Between 250 Years of Free Information and 20 Years of EU and Internet
2016 (English)In: Etikk i praksis, ISSN 1890-3991, E-ISSN 1890-4009, Vol. 10, no 1, 27-44 p.Article in journal (Refereed) Published
The constitutionally-based right of access to documents has a long history in Sweden and is considered crucial to Swedish democracy. On entering the EU in 1995, Sweden declared that public access to official records forms part of Sweden's constitutional, political and cultural heritage. The members of the EU for their part declared that they took it for granted that Sweden would fully comply with Community (now Union) law with respect to openness and transparency. Sweden continues to push for transparency when EU legislation that potentially contains secrecy clauses is negotiated. It turns out, however, that EU membership does pose challenges to the strong Swedish right of access to documents. The protection of personal data is controversial in Sweden to the extent that the stricter EU legislation clashes with the traditionally weak protection of privacy in Swedish law; the Swedish right of access to information has largely outweighed the right to privacy. Large amounts of publicly available personal data are amassed in databases by private actors for commercial reasons, under the protection of the Swedish constitution. This is causing problems, especially since Sweden considers Swedish constitutional law to precede EU legislation in the field of access to information. Sweden will somehow have to solve the dilemmas caused by the differing traditions of transparency between itself and other EU member states. Official Swedish inquiries and the EU Regulation will provide many answers to these questions in 2016.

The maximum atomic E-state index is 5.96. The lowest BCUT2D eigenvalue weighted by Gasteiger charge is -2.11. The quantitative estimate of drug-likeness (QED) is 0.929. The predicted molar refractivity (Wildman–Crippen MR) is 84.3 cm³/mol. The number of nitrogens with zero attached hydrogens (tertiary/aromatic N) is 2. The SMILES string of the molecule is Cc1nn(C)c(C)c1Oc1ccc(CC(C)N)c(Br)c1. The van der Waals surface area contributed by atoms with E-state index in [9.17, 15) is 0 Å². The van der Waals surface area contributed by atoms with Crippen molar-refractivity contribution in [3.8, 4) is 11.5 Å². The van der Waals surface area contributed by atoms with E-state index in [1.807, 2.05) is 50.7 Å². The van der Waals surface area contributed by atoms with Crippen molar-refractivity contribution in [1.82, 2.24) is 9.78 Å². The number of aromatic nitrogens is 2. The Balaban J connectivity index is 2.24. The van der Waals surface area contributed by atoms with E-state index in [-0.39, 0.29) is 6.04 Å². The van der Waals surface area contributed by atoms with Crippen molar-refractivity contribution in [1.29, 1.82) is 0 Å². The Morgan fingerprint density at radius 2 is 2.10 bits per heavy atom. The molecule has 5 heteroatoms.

Place, publisher, year, edition, pages
2016. Vol. 10, no 1, 27-44 p.
Research subject Public Law
IdentifiersURN: urn:nbn:se:uu:diva-276354DOI: 10.5324/eip.v10i1.1950ISI: 000376568500004OAI: oai:DiVA.org:uu-276354DiVA: diva2:902634
Public Domain and Democracy in the Digital Age